Watch video: Meet RASSOR – NASA's new robot to dig up the Martian soils!
The device is designed in such a way that it can perform its tasks without the use of high amounts of traction to stay in place.
New Delhi: Looks like NASA's Curiosity rover, that is currently scaling the rocky terrains of the Red Planet alone, is all set to have company soon!
The American space agency just revealed its latest prototype – a Regolith Advanced Surface Systems Operations Robot (RASSOR) – presently going through its paces in a test facility.
NASA explained that, "RASSOR uses counter-rotating bucket drums on opposing arms to provide near-zero horizontal and minimal vertical net reaction force so that excavation is not reliant on the traction or weight of the mobility system to provide a reaction force to counteract the excavation force in low-gravity environments."
This basically means that any excavation carried out on alien planets will be simpler and smoother, since the device is designed in such a way that it can perform its tasks without the use of high amounts of traction to stay in place.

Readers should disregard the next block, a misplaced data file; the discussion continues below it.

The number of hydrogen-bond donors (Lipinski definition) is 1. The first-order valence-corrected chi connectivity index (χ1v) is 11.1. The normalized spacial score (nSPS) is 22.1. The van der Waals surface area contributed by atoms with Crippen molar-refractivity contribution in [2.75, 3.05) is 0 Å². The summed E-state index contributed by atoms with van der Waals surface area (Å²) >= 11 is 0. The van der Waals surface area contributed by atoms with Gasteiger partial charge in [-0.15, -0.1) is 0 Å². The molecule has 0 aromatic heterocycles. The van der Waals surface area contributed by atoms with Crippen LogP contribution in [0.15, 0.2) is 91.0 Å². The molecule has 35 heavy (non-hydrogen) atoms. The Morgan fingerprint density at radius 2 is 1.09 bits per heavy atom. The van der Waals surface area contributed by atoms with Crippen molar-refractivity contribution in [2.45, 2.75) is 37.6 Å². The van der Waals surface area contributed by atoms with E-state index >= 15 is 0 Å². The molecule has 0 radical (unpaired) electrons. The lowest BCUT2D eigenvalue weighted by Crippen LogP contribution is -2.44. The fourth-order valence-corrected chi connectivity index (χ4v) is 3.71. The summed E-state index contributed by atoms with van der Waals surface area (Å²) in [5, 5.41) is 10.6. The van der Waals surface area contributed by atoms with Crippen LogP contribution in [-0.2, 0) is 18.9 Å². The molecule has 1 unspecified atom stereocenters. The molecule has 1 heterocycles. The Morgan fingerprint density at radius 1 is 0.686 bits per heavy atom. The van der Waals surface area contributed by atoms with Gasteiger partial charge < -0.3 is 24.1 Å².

As per NASA's description, its design incorporates net-zero reaction force, thus allowing it to load, haul, and dump space regolith under extremely low gravity conditions with high reliability. RASSOR could also be scaled up and used for terrestrial mining operations in difficult-to-reach or dangerous locations.
Engineers expect it to be five times faster than Curiosity and believe it can handle 16-hour shifts, wherein it could haul 40 pounds of material per trip, which is why NASA also calls RASSOR "a blue collar robot."
Popular Mechanics suggests that an entire host of these bots will be sent ahead of any Martian colonists to begin building our Martian home for us.
The video released by NASA introducing RASSOR is actually the RASSOR 2.0, a scaled-up prototype of the original 2013 design. Have a look!
(Video courtesy: NASAKennedy)